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Leader Montgomerie not looking back

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LYTHAM ST. ANNES, England — Colin Montgomerie heard the roars on every side of him. The difficult part now is not looking back.

"Having to always look over one's shoulder is never an easy task," Montgomerie said.

Especially in a British Open.

With Tiger Woods lurking just four strokes back.

Riding an emotional groundswell he has never felt, Montgomerie delivered a 1-under 70 at Royal Lytham & St. Annes on Friday, giving him a one-stroke lead over Pierre Fulke of Sweden going into the weekend.

At every turn, the enormous gallery cheered on Montgomerie as if that support alone could carry him to his first major championship.

If only it were that easy.

Still ahead of him are 36 holes. Not too far behind is Woods, whose six major championships are six more than Montgomerie can claim.

"I've won major championships and I've won the Open. That in itself relieves a lot of tension, a lot of pressure, because you know what it takes," Woods said. "If you haven't won one, it becomes a little more difficult."

That's what awaits Montgomerie this weekend.

He has won an Open from start-to-finish as recently as three weeks ago, only it was the Irish Open. He says he is playing as well now as he has in some of the 30 tournaments he has won around the world.

"In fact, I've played an awful lot worse than this and won tournaments," he said. "I feel quite comfortable at this stage."

But this is a major championship, and Montgomerie conceded it's new territory for him.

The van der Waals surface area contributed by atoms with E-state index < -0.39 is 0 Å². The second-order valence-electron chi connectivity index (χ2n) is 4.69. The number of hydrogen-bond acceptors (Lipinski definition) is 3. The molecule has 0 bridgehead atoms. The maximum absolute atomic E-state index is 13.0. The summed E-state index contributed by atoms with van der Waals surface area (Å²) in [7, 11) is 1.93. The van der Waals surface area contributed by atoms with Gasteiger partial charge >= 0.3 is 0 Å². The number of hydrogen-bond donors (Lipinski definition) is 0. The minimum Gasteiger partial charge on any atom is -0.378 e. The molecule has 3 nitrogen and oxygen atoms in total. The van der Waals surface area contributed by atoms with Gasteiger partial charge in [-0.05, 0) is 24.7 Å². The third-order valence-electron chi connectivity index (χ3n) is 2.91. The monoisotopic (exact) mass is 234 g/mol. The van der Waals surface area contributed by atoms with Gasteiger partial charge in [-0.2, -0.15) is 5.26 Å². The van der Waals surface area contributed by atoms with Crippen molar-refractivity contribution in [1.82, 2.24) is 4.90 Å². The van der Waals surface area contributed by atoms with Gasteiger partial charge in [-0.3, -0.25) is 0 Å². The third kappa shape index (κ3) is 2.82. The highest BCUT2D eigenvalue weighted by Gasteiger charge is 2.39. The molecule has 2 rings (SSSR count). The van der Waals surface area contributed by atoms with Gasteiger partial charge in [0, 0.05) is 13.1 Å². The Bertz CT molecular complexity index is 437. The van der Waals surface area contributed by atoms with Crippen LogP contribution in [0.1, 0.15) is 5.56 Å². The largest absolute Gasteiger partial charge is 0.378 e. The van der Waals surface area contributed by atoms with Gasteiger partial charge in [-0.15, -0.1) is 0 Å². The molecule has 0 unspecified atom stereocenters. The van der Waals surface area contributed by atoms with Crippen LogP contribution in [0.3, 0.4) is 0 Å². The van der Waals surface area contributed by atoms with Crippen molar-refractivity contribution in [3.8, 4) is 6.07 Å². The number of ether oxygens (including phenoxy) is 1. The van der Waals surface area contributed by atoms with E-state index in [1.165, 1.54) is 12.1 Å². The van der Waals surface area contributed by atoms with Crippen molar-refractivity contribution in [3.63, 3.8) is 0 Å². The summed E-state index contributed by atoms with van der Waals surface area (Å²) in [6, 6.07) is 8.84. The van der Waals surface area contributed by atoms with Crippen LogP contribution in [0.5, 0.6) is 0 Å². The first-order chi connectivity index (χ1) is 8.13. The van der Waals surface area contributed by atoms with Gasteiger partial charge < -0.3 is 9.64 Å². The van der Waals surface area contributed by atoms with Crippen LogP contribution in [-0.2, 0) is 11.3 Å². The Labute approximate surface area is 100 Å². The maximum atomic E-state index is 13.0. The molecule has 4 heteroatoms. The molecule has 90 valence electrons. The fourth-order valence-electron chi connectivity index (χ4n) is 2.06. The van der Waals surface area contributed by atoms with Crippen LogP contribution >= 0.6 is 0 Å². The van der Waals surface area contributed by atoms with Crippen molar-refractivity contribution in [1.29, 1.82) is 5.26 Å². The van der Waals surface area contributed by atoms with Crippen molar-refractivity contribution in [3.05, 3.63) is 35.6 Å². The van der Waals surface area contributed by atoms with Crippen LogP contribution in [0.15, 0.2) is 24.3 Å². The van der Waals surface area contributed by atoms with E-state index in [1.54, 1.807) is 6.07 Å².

It isn't for Woods.

Trying to become the first player in 18 years to successfully defend the claret jug, Woods birdied all the par 5s and escaped with only a bogey on a potentially disastrous 15th hole for a 3-under 68 and at 3-under 139 for the tournament.

Montgomerie, who was at 7-under 135, didn't know Woods' score until later. He never heard any cheers for Woods because his own gallery never stopped roaring. He studied every scoreboard and never saw Woods' name, only because there wasn't room with six players in front of him.

"What is he, 3 under, 4 under?" Montgomerie asked.

Told that Woods was at 3-under 139, he nodded.

"Well, that's great. Thank goodness he's not 4."

This is the first time Montgomerie has led a major after 36 holes since the 1994 U.S. Open at Oakmont, where he got into a playoff that was won by Ernie Els.

"It is tiring," Montgomerie said of the prospect of going wire-to-wire.

Carrying him along was a British gallery that offered thunderous ovations at the mere sight of the 38-year-old Scot lumbering toward the green.